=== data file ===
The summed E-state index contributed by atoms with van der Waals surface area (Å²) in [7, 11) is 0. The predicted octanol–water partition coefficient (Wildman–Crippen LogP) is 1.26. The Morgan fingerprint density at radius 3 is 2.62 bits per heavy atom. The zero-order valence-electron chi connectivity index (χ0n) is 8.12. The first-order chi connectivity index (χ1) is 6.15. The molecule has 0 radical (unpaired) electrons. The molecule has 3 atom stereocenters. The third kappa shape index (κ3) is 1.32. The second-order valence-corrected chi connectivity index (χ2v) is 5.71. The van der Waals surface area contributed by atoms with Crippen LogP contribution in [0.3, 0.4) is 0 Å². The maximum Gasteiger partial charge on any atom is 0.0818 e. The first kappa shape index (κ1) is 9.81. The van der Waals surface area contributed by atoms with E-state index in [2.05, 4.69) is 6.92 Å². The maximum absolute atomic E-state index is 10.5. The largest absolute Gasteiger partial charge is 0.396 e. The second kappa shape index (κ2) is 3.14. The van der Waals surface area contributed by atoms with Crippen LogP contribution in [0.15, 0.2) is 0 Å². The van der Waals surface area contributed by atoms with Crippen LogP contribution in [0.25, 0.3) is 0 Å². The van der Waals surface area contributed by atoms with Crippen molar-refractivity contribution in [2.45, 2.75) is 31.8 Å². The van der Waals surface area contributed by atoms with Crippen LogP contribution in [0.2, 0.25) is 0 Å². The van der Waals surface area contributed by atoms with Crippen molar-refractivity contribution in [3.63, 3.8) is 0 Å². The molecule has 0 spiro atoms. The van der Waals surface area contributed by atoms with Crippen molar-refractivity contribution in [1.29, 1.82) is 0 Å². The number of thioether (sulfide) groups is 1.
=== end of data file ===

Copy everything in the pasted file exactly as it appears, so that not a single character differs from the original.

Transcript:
The summed E-state index contributed by atoms with van der Waals surface area (Å²) in [7, 11) is 0. The predicted octanol–water partition coefficient (Wildman–Crippen LogP) is 1.26. The Morgan fingerprint density at radius 3 is 2.62 bits per heavy atom. The zero-order valence-electron chi connectivity index (χ0n) is 8.12. The first-order chi connectivity index (χ1) is 6.15. The molecule has 0 radical (unpaired) electrons. The molecule has 3 atom stereocenters. The third kappa shape index (κ3) is 1.32. The second-order valence-corrected chi connectivity index (χ2v) is 5.71. The van der Waals surface area contributed by atoms with Crippen LogP contribution in [0.3, 0.4) is 0 Å². The maximum Gasteiger partial charge on any atom is 0.0818 e. The first kappa shape index (κ1) is 9.81. The van der Waals surface area contributed by atoms with E-state index in [2.05, 4.69) is 6.92 Å². The maximum absolute atomic E-state index is 10.5. The largest absolute Gasteiger partial charge is 0.396 e. The second kappa shape index (κ2) is 3.14. The van der Waals surface area contributed by atoms with Crippen LogP contribution in [0.15, 0.2) is 0 Å². The van der Waals surface area contributed by atoms with Crippen LogP contribution in [0.25, 0.3) is 0 Å². The van der Waals surface area contributed by atoms with Crippen molar-refractivity contribution in [2.45, 2.75) is 31.8 Å². The van der Waals surface area contributed by atoms with Crippen LogP contribution in [0.2, 0.25) is 0 Å². The van der Waals surface area contributed by atoms with Crippen molar-refractivity contribution in [3.63, 3.8) is 0 Å². The molecule has 0 spiro atoms. The van der Waals surface area contributed by atoms with Crippen molar-refractivity contribution in [1.29, 1.82) is 0 Å². The number of thioether (sulfide) groups is 1.